What does this mean for bikes?
[UPDATE, July 6, 2021: A Transport Canada spokesperson responded to our questions about whether motorcycles, scooters, and/or mopeds were included in the zero-emissions vehicle sales plan mentioned below. We also asked if, in the event that two-wheelers are not included, is there currently a date by which TC expects to include them?
Here's their response in its entirety:
"Transportation is the second largest source of greenhouse gas emissions in Canada, accounting for a quarter of Canada's total emissions. At the moment, the Government of Canada’s objective is to reduce emissions from cars and light trucks, which together represent half of transportation greenhouse gas emissions."]
Original piece follows.
On June 29, 2021, the Canadian government formally announced that it will require all new light-duty cars and passenger trucks sold in the nation to be zero-emissions vehicles by 2035. Previously, Canada had set its goal for a total ban on new combustion light-duty car and passenger truck sales by 2040, so this timeline just moved up by five years.
To help ease the transition, Canada is also working to roll out a more robust charging infrastructure across the country, as well as making incentives available for those purchasing new zero-emissions vehicles. While it might not be as good as some might hope, every little bit can make a difference.
Where does this leave bikes? Transport Canada, the governmental agency responsible for this policy, has a handy list of the zero-emissions vehicles that currently qualify for the available incentives. As of July 5, 2021, all the vehicles on that rather short list are cars. At this time, no electric motorcycles or scooters are listed.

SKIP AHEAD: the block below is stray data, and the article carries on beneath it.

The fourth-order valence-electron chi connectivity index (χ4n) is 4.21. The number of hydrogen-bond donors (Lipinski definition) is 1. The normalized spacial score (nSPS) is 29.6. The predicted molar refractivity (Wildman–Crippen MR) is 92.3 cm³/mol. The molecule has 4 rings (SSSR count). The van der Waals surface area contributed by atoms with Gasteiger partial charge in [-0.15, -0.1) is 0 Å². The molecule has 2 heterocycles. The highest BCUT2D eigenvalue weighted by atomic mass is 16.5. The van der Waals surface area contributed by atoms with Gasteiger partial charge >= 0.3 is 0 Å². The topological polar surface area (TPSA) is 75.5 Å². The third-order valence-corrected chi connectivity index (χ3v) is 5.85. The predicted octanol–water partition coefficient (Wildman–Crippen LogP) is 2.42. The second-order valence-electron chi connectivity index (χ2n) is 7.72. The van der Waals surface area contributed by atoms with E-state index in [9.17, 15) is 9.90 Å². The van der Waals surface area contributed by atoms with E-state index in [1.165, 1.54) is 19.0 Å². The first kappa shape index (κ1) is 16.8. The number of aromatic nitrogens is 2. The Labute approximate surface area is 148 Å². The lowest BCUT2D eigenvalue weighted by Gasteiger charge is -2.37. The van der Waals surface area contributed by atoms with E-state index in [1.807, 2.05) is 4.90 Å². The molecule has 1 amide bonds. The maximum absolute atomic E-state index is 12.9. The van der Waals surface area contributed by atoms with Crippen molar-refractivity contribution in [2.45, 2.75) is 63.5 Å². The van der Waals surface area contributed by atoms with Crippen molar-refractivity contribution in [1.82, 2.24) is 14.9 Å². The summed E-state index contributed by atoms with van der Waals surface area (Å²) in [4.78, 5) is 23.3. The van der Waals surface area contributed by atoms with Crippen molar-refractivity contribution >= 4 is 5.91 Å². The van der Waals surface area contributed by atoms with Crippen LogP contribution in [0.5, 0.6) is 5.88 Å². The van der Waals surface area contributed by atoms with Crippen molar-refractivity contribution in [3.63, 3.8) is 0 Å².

As far as the 2035 new combustion vehicle sales ban across Canada, the exact language used is “all new light-duty cars and passenger trucks sales to be zero-emission by 2035.” RideApart has reached out to Transport Canada for clarification on its policies regarding motorcycles and scooters, and will update this report as and when we know more.
“Today, we take another important step on the road to net zero by accelerating our zero-emission vehicle targets to 2035. Achieving this target will require all Canadians, and businesses big and small, to embrace the change and go electric. That is why we will continue to invest in measures that put Canadians in the driver’s seat to a net zero future,” Canadian minister of natural resources Seamus O’Regan Jr. said in a statement.
Like other countries initiating combustion vehicle sales bans, the target as written is new vehicle sales, and does not so far mention any plans for older vehicles. Most such plans rely on older vehicles eventually phasing themselves out as they become impractical to repair and own over time. As and when we learn any further information regarding this aspect as well, we’ll be sure to keep you updated.